It’s lighter weight and thinner than the one that comes with the tablet. This pen unscrews. The build is sturdier and the battery replacement is less hairy, though the innards are still not as sturdy as they should be. A fairly comment complaint problems when screwing or unscrewing the two pieces to put in or take out a battery. Also, the buttons are a bit hard to find.
Both pens have programmable buttons. Neither has an eraser tip. To erase, use your art program’s eraser tool.
The nibs for these pens may wear down quickly, depending how hard you press. The plastic sheet over the tablet protects the nibs some, but you may prefer lifting the sheet when drawing, exposing the tablet’s textured surface, which wears down the nibs faster. You can purchase inexpensive Monoprice replacement nibs that will fit both. They come 10 to a pack.
The surface has a slightly bumpy texture which gives you a nice bite while drawing, but as mentioned above, it can wear down nibs. It also comes with an attached plastic sheet over it to make tracing art easier. Tracing drawings is one way to get your drawings into your computer. Other ways are using a scanner or digital camera, or, of course, drawing freehand right onto the tablet.
When using the Monoprice tablet, you have to tap the pen on the tablet to wake it. If the pen is set to a brush tool, you will have to hit “undo” or use the eraser in your art program to get rid of the mark the pen has made on the tablet when waking it up.
The tablet attaches to the computer via USB 2.0. When attached, it’s on; there is no on/off switch for the tablet.
You can use just about any art software that’s on your computer with this. You won’t necessarily be able to use it on every other program as a mouse.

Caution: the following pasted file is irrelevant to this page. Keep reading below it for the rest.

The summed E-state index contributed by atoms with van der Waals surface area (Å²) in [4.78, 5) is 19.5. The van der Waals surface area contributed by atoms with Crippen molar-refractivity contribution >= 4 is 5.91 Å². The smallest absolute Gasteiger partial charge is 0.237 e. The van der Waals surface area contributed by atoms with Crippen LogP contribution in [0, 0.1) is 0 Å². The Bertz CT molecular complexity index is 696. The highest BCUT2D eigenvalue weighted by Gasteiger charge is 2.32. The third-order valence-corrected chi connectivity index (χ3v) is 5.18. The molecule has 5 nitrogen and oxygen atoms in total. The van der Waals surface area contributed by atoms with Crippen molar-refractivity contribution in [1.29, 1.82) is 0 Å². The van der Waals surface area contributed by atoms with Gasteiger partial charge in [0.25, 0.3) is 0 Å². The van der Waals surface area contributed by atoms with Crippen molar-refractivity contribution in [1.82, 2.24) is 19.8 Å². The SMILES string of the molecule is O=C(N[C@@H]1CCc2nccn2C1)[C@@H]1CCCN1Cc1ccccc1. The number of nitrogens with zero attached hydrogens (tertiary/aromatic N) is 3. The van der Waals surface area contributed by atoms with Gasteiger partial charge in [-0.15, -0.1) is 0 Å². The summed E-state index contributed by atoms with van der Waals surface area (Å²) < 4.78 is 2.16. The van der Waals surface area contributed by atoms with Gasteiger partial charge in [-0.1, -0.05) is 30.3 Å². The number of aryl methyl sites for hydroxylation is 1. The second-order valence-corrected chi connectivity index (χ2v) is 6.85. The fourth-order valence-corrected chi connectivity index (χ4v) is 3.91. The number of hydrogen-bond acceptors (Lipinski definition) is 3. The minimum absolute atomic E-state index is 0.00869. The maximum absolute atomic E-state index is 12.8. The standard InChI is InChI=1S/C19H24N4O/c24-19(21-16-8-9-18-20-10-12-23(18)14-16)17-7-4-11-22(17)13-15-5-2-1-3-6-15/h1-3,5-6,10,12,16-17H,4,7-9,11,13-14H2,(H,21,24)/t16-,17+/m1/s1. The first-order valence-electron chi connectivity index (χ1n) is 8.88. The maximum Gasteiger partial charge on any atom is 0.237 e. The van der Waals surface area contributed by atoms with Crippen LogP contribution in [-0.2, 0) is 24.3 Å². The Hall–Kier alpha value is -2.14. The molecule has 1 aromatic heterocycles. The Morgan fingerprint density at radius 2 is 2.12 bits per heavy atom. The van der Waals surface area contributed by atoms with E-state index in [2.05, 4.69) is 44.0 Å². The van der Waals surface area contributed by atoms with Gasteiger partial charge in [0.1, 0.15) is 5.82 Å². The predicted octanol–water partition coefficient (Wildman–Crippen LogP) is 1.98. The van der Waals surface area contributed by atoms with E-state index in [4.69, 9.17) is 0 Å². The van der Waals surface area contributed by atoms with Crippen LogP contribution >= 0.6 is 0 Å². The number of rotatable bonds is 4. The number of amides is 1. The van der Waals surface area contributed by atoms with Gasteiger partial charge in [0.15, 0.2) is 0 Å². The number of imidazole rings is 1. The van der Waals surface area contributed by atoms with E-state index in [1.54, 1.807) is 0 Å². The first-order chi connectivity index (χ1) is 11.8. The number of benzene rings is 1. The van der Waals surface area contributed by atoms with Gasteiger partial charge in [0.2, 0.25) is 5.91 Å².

The Monoprice uses some UC-Logic components. The drivers can be found on the UC Logic site. They are also included on a CD in the package. Installing them from the UC Logic Web site instead of the CD will ensure that you have the latest drivers.
TIPS: If your your tablet’s light turns on, but doesn’t recognize your pen, check the pen battery placement. If the battery is OK but the tablet still doesn’t recognize your pen, try a replacement nib.
There is both a live chat option and a place to post messages on Monoprice.com site. Customer support is responsive and offers replacements when people cannot get the tablet or pen to work. I did a chat with them to ask some questions, and found them to be helpful and polite.
USER REVIEWS AND RATINGS
Many digital artists, from hobbyists to professionals, loved this tablet. More than one Monoprice tablet review stated that the Monoprice was as good as any of the more expensive graphics tablets, including the Wacom Intuos. Some found the accuracy to exceed the Cintiq. This Monoprice has 2,048 levels of pressure sensitivity, which is the maximum currently available, though authorities over at Microsoft say that the number of levels past 256 is not perceptible.